All authors contributed equally in designing, performing experiments, analyzing the data and writing the manuscript.
Conflict of Interest
There is no conflict of interest and this study has not been sent elsewhere.
References
Alexander O & and Richard A 2003. Interactive inhibition of meat spoilage and pathogenic bacteria by lysozyme, nisin and EDTA in the presence of nitrite and sodium chloride at 24°C. International journal of food microbiology. 80: 251–259.
Ávila M, Gómez-Torres N, Hernández M & Garde S 2014. Inhibitory activity of reuterin, nisin, lysozyme and nitrite against vegetative cells and spores of dairy-related Clostridium species. International journal of food microbiology,. 172: 70-75.
Chai C, Lee KS, Imm GS, Kim YS & Oh SW 2017. Inactivation of Clostridium difficile spore outgrowth by synergistic effects of nisin and lysozyme. Canadian journal of microbiolog. 63 (7): 638-643.
Delves-Broughton J 1990. Nisin and its uses as a food preservative. Food Technology. 44: 100–112.
Delves-Broughton J, Blackburn P, Evans R & Hugenholtz J 1996. Applications of the bacteriocinnisin. Antonie van Leeuwenhoek. 69: 193–202.
Govaris A, Solomakos N, Pexara A & Chatzopoulou PS 2010. The antimicrobial effect of oregano essential oil, nisin and their combination against Salmonella Enteritidis in minced sheep meat during refrigerated storage. International journal of food microbiology. 137: 175–180.
Hansen J 1994. Nisin as a model food preservative. Critical reviews in food science and nutrition. 34 (1): 69-93.
Holzapfel W, Geisen R & Schillinger U 1995. Biological preservation of foods with reference to protective cultures, bacteriocins and food-grade enzymes. International journal of food microbiology. 24: 343–362.
Hurst A 1981. Nisin. Advances in applied microbiology. 27: 85-122.
Jay JM 2000. Modern Food Microbiology. Aspen Publishers, Inc, Gaithersburg: Maryland, USA.
Maclean CI, Hancock REW & Chung W 1997a. Minimal inhibitory concentration values for nisin, lysozyme and EDTA against various pathogens and food spoilage microorganisms. Enhanced Lysozyme Activity Project Report Part I, Internal Report. Canadian Inovatech, Abbotsford, BC, . 7.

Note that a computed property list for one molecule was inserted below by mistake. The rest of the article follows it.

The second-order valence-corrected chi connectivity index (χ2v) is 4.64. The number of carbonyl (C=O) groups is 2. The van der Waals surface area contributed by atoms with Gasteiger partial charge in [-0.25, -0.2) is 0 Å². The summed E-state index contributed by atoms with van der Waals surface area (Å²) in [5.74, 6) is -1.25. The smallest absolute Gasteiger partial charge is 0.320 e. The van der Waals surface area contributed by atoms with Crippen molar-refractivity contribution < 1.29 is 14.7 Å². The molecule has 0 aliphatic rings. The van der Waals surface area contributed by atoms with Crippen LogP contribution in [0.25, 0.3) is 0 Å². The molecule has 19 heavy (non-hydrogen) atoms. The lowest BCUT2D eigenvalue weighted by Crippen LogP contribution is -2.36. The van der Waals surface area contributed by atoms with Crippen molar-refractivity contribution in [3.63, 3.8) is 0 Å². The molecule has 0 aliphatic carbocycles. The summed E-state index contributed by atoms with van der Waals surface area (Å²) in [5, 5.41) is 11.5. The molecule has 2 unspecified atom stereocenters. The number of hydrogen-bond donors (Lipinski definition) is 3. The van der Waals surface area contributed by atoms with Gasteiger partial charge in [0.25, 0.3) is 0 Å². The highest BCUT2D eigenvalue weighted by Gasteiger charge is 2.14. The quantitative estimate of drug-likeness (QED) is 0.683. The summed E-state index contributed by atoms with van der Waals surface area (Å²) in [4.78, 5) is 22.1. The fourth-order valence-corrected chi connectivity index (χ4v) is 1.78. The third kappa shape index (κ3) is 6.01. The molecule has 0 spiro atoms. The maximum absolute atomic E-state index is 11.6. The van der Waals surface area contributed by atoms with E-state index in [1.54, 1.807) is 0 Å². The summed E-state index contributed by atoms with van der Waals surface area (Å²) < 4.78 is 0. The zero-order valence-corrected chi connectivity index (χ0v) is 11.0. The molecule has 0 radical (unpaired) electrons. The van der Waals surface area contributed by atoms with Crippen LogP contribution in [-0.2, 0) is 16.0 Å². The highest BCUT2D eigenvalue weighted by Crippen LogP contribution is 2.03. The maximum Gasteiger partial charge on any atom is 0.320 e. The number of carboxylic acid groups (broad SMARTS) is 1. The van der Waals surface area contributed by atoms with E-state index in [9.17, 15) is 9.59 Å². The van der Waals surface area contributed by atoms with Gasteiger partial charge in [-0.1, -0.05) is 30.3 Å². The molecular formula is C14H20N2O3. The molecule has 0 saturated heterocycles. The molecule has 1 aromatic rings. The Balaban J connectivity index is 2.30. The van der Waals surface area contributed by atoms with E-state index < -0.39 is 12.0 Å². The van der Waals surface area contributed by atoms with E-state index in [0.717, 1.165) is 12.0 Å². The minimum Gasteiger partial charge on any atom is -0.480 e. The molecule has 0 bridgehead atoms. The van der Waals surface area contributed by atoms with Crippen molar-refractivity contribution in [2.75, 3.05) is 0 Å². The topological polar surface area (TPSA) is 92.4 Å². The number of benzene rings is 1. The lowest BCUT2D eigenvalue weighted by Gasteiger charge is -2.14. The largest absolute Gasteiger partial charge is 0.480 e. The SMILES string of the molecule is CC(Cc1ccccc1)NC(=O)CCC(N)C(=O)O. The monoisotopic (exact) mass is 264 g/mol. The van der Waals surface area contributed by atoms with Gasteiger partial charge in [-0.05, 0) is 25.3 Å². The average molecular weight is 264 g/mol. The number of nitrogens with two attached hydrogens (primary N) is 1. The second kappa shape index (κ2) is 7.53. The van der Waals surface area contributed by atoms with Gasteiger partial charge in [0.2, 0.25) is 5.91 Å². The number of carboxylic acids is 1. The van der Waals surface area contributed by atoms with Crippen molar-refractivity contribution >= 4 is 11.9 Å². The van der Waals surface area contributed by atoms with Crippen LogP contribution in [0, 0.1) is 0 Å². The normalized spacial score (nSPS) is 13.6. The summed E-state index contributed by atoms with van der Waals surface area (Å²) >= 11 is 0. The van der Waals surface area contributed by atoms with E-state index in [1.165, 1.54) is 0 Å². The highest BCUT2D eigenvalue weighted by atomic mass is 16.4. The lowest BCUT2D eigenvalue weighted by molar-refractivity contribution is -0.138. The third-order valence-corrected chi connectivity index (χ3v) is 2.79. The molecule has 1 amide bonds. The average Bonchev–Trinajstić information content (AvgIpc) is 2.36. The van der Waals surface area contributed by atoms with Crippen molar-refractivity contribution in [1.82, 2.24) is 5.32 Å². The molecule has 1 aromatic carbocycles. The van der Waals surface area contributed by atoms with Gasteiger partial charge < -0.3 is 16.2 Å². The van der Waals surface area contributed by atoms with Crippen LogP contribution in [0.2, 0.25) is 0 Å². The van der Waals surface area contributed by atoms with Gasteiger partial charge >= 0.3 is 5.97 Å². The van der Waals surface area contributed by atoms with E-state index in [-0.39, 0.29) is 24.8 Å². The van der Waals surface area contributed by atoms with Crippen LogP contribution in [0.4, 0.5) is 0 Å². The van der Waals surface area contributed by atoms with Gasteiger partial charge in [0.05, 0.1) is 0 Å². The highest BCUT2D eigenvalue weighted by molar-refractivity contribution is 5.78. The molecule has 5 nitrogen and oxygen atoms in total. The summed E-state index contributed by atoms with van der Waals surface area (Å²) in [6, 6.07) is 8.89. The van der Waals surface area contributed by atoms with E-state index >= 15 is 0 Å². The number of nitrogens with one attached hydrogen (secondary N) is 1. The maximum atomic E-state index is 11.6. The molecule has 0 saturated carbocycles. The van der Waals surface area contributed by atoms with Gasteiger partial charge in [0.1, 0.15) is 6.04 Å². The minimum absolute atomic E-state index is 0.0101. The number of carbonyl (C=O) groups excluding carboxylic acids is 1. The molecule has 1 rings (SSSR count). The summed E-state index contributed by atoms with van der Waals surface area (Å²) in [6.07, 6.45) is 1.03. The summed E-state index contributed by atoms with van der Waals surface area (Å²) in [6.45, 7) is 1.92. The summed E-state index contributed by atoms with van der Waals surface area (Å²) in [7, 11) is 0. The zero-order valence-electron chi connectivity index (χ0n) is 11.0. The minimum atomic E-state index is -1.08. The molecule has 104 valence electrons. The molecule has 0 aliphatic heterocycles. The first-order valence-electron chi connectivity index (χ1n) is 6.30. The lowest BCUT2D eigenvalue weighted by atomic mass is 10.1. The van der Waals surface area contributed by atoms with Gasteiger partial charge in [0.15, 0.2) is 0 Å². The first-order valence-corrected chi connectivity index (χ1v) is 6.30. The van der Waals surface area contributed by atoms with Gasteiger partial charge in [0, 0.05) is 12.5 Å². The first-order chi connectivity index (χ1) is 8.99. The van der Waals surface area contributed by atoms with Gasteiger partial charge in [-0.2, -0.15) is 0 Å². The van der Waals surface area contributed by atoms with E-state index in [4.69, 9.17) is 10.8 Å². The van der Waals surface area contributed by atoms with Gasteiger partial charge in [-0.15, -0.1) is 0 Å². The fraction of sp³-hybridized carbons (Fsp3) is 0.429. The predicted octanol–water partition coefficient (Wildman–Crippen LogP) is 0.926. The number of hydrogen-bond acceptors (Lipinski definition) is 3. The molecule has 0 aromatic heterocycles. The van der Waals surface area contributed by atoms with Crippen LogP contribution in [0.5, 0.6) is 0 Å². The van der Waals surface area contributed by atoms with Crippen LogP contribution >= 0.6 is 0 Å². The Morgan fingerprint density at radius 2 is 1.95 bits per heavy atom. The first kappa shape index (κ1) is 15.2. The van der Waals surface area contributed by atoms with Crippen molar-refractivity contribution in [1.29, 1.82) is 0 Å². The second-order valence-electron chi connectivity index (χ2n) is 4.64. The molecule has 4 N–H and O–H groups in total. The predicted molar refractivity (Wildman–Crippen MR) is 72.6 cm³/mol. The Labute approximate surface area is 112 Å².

Maclean CI, Hancock REW & Chung W 1997b. In vitro antimicrobial synergy determination for lysozyme and nisin in the presence of disodium EDTA against pathogenic and food spoilage microorganisms. Enhanced Lysozyme Activity Project Report Part II, Internal Report. Canadian Inovatech, Abbotsford, BC,. 8
Malinowska-Paczyk E & Kołodziejska I 2009. Effect of lysozyme or nisin on survival of some bacteria treated with high pressure at subzero temperature. Brazilian journal of microbiology. 40: 767-777.
Mastromatteo M, Lucera A, Sinigaglia M & & Corbo MR 2010a. Use of lysozyme, nisin, and EDTA combined treatments for maintaining quality of packed ostrich patties. Journal of food science. 75 (3).
Mastromatteo M, Lucera A, Sinigaglia M & & Corbo MR 2010b. Synergic antimicrobial activity of lysozyme, nisin, and EDTA against Listeria monocytogenes in ostrich meat patties. Journal of food science. 75) (7).
Murdock CA, Cleveland J, Matthews KR & Chikindas ML 2007. The synergistic effect of nisin and lactoferin on the inhibition of Listeria monocytogenes and Escherichia coli O157:H7. Letters in applied microbiology. 44: 255–261.
Nattress FM & Baker LP 2003. Effects of treatment with Lysozyme and nisin on the microflora and sensory properties of commercial pork. International journal of food microbiology. 85: 259–267.